1. Not finding help here? Sign up for a free 30min tutor trial with Chegg Tutors
    Dismiss Notice
Dismiss Notice
Join Physics Forums Today!
The friendliest, high quality science and math community on the planet! Everyone who loves science is here!

How to get to the space industry, from here!

  1. May 6, 2009 #1
    Hi guys, I'm currently studying a BSc in physics at my countries (New Zealand) best university. The sole reason for me studying it, is to work in the space industry. And, I'd be lying if I said my ultimate goal wasn't to become an astronaut, no matter how 'unrealistic' that would be.

    I'm a dual British/NZ citizen, which makes it a bit more difficult. I don't want to work with ESA (as a stepping stone, Europe would be great, but it's not big enough. And the chances for British astronauts being selected are slim to none). So my goal at the moment would be to move to America, hopefully permanently. However, it seems like a huge distance from where I am now, and I don't really know how to start taking steps in that direction.

    So what preparations should I make in order to try and get myself over there? I doubt it will be as simple as 'graduate, hop on a plane, and look for the nearest NASA recruitment office'. I actually have no clue about how I'll land a job. Does anyone know how I will actually end up doing this?

    To be honest, my interests in space are broad. Until I was 15, I was convinced I wanted to be an astronomer, and recently I've been interested in the human/robotic space flight programs. So any jobs would be worth considering, just anything with as close links to NASA itself as I can get. I'm in my first semester of university, so anything is possible if it will help me (switching to an engineering degree, for example).

    Thanks for any advice. The rest of my life might be decided by advice you give :D
     
  2. jcsd
  3. May 6, 2009 #2

    jtbell

    User Avatar

    Staff: Mentor

    Have you seen NASA's http://nasajobs.nasa.gov/astronauts/default.htm [Broken], in particular the section Do you have to be a U.S. citizen to apply for the Astronaut Candidate Program?
     
    Last edited by a moderator: May 4, 2017
  4. May 6, 2009 #3
    I sure have, and that's what I meant by 'permanently'. Becoming a naturalized citizen. If you were pointing me towards the 'it is not recommended changing your citizenship to become eligible', then that's fine, they can 'not recommend' away.

    And I wouldn't be changing solely for the sake of becoming an astronaut. I know it's almost like saying 'I want to be the president', but I'd like to give it my best shot. And if I don't make it, being in the space industry is where I want to be anyway.
     
  5. May 6, 2009 #4

    ZapperZ

    User Avatar
    Staff Emeritus
    Science Advisor
    Education Advisor
    2016 Award

    I would be more concerned about you already narrowing down the exact place and type of work you are determined of doing.

    https://www.physicsforums.com/showpost.php?p=2185951&postcount=56

    Considering how fundings can change in a whim, and how things definitely will change by the time you enter the job market, you will be setting yourself up for some major disappointment if you already narrow down what you want to do without opening yourself up to the possibility of a career in other fields.

    Zz.
     
  6. May 6, 2009 #5
    I can't think about how I was being too specific. I'm studying for physics for that reason, I don't know if I want to end up with a job as an astronomer, engineering, or other jobs I haven't even heard of yet. If 'space' is too specific, then I don't know how I can get any broader.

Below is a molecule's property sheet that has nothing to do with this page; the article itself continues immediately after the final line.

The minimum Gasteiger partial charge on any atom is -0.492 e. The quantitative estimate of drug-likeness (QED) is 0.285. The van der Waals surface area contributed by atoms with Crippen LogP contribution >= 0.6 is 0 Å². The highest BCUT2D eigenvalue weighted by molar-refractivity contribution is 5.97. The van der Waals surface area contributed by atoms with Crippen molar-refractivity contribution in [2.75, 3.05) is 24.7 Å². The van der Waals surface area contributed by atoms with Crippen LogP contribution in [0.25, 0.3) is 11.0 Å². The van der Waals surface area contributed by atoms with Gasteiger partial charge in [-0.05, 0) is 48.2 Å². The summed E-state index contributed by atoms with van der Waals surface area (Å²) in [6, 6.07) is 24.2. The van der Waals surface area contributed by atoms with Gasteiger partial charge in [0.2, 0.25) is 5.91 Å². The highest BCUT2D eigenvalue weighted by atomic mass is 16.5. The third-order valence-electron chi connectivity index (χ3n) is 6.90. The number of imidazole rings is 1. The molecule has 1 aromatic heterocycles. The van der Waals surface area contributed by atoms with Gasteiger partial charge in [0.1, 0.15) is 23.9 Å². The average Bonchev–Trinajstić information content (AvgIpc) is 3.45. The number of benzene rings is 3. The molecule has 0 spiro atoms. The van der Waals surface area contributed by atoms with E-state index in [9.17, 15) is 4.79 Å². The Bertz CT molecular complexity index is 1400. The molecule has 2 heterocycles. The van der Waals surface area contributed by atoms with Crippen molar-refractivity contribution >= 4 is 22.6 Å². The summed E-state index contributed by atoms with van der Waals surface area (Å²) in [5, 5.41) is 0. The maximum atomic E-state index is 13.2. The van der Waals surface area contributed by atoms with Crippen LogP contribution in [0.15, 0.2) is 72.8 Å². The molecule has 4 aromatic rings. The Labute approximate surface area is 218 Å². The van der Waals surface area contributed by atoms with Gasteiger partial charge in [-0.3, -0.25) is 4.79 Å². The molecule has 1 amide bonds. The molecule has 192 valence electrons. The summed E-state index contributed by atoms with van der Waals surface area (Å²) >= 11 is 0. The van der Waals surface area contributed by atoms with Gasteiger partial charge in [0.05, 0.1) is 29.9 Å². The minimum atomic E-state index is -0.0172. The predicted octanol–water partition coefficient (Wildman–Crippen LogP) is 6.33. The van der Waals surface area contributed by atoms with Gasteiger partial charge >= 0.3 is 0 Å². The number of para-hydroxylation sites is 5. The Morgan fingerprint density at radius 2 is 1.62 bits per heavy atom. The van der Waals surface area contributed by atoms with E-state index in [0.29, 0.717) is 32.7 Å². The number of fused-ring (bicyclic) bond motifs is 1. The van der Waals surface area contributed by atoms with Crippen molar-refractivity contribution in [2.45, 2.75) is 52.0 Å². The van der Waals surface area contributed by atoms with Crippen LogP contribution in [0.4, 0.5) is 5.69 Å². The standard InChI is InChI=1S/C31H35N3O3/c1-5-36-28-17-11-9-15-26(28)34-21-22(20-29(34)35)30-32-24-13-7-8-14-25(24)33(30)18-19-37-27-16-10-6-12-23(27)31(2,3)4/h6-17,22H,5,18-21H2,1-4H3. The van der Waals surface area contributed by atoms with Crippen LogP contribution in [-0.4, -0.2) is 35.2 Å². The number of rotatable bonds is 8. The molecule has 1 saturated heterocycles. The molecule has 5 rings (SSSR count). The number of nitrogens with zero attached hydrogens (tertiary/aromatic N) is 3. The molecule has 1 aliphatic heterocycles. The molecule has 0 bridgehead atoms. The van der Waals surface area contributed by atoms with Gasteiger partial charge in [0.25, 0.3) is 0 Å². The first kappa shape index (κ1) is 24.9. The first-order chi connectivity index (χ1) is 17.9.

Then again, space is the only reason I'm studying it. I really don't want to end up working for the local environmental council, or the weather guys. If the chances for going into space industry/science are too small to aim for, then please tell me. I assumed that would be a broad enough goal to aim for.
     
  7. May 7, 2009 #6
    Then you should do more investigating! There are several things to consider from what you have said in this post. NASA and ESA are not the only bodies in the world that deal with space!

    There are many, many private companies that build and control satellites for various purposes, design space missions and things along those lines:

    http://www.selex-sas.com/SelexSAS/EN/index.sdo [Broken]
    http://www.astrium.eads.net/en/homepage [Broken]

    to name a couple of european options (both have good graduate programmes). These companies often collaberate with places like ESA, and Astrium for instance are building the european equivalent of the GPS system, which is going to improve on accuracy and help in a few ways. I believe I am also correct in saying that Astrium designed and built the first Mars rover.

    Otherwise, you say you're not sure if you want to be an astronomer or engineer etc., even if you do want to be an astronaut, I'm not sure what you think they actually do? Many are accomplished engineers, astrophysicists and the like. You should think about in what way you want to be involved with space work, do you mean your ultimate goal is to work with space projects, or simply to actually go to space? Lastly, ZapperZ makes a good point as usual about narrowing down your goals. It happens all too often that low level undergraduates will find something that sounds interesting and make that their only consideration, it's very easy to get stuck in a mindset of what you want to do before you actually know what the jobs will involve - and it means that areas you might otherwise have considered are neglected for no good reason. I almost went down that path myself, and realised that subjects i'd previously dismissed during my degree were actually things I'd like to consider.
     
    Last edited by a moderator: May 4, 2017
Know someone interested in this topic? Share this thread via Reddit, Google+, Twitter, or Facebook